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IN DECEMBER 2008, he still looked young and not as controversial a political figure on a national level. He also enjoyed some popularity for being a progressive ‘star’ on the rise, and had decided to launch a direct communication platform for California voters: YouTube. This was the then mayor of San Francisco, Gavin Newsom, who in 2008, using the crudest demagoguery, made a promise he never kept: to end the homeless crisis in one of the Golden State’s most populous cities in ten years.
“We believe fundamentally that food solves hunger, that shelters solves sleep, and that housing solves homelessness and if we are going to solve the problem of those that are out on the street, that we define as homeless, we better solve the housing problem if we are going to have an impact, that’s why we established this framework as we call it a ‘ten year plan to end cronic homelessness in San Francisco'”, Newsom said, almost fourteen years ago, in a video recently resurfaced on social media.
Spoiler alert: Not only could Gavin Newsom not end homelessness in San Francisco by 2018, a decade after his promise, but by 2022, the situation has worsened throughout California under his tenure as governor. Today there are places in California where you can’t even walk. The streets are filled with feces and the smell of marijuana. Insecurity reigns, the housing crisis is growing and the homeless are multiplying in the face of state inoperativeness.
Numbers don’t lie: Gavin Newsom failed miserably
Here are some data that expose the failure of the governor of California to combat the homelessness crisis: of the 15 cities in the US with more homeless per 100,000 inhabitants, California has no more and no less than ten on the list, including the first six: Santa Cruz-Watsonville, Salinas, Santa Maria-Santa Barbara, Los Angeles, San Luis Obispo, San Jose — the first six from highest to lowest — Santa Barbara (ninth), San Francisco (eleventh), Turlock (twelfth), Stockton (fourteenth).
Specifically in the case of San Francisco, while the homelessness situation since 2019 has improved slightly statistically — the homeless population decreased by 3.5% reaching up to 7,754 by this 2022 — the reality remains harsh: according to the San Francisco Department of Housing and Supportive Services, as many as 20,000 people could become homeless this year, a number that represents 2.5% of the city’s population.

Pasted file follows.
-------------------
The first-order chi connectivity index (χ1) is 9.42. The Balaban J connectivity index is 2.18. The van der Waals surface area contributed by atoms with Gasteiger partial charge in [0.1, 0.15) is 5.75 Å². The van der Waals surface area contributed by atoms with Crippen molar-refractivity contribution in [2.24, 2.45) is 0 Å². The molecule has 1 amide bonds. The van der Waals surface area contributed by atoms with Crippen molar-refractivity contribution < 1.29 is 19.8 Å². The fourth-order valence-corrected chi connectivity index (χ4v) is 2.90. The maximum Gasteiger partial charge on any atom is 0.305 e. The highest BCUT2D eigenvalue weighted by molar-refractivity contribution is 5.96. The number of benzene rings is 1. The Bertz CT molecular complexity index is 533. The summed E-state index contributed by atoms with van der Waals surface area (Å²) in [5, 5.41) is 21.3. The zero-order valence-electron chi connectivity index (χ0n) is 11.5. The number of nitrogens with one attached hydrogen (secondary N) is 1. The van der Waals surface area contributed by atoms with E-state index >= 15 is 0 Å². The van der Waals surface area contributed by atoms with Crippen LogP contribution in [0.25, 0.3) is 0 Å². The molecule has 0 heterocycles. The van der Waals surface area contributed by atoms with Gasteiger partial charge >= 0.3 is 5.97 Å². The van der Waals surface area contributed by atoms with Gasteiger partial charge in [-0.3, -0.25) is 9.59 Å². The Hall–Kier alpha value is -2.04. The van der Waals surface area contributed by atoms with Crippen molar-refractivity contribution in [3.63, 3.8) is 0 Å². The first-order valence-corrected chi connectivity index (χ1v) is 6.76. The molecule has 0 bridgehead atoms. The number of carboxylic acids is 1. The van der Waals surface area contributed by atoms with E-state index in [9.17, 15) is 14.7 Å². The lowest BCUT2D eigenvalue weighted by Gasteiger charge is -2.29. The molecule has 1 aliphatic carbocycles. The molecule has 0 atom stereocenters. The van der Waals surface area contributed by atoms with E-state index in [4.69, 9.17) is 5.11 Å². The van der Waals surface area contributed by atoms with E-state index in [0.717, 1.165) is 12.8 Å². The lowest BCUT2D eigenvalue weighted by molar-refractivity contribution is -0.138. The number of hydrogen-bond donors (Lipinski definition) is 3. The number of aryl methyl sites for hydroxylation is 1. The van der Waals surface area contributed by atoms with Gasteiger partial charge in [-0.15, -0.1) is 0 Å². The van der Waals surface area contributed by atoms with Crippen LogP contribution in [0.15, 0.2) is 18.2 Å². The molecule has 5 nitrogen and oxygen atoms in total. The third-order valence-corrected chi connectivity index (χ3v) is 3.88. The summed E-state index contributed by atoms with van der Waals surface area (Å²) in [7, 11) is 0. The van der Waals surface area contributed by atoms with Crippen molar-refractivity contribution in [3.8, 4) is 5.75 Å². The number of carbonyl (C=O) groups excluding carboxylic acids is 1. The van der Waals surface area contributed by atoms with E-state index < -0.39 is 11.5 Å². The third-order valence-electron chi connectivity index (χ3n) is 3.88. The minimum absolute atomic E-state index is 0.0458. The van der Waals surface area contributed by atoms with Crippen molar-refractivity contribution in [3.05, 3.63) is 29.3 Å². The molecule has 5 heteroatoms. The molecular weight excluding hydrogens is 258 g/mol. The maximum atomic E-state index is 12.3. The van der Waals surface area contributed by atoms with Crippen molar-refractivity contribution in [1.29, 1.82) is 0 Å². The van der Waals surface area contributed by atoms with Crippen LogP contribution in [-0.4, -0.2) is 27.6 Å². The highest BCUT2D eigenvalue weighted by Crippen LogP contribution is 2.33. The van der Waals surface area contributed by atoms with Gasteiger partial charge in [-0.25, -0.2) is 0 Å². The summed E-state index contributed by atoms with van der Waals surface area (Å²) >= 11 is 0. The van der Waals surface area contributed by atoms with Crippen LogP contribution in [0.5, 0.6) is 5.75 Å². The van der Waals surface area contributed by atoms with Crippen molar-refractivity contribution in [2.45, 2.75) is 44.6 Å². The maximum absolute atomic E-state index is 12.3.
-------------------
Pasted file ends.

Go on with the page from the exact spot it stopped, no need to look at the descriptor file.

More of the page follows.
If you look at the big picture, the numbers are even clearer and starker: since 2011, the city’s homeless population increased by about 35%.
An image is worth a thousand numbers?
And if the numbers aren’t enough to portray Gavin Newsom’s great failure trying to curb the rise of homelessness in San Francisco and all of California, the images are even starker.
“Oakland California sure does have a homeless problem. Driving around town, there’s homeless encampments all over the place. They’re on the side of the roads in dirt lots. There’s long stretches of them on sidewalks. Some of em are tents, some are RVs, some are actual encampments with makeshift structures where hundreds of people gather in communities,” reads a documentary by Nick Johnson posted on YouTube, which already has more than 11 million views.
In downtown LA, in the Skid Row area, the situation is especially alarming. With encampments everywhere and homeless numbers growing noticeably.
In fact, according to the latest official report from the LA Homeless Services Authority (LAHSA), the number of homeless people in LA County increased by 4.1% since 2020. The count registered no less than 69,144 homeless people in the county and 41,980 in the city.
Emmanuel Alejandro Rondón is a journalist at El American specializing in the areas of American politics and media analysis // Emmanuel Alejandro Rondón es periodista de El American especializado en las áreas de política americana y análisis de medios de comunicación.
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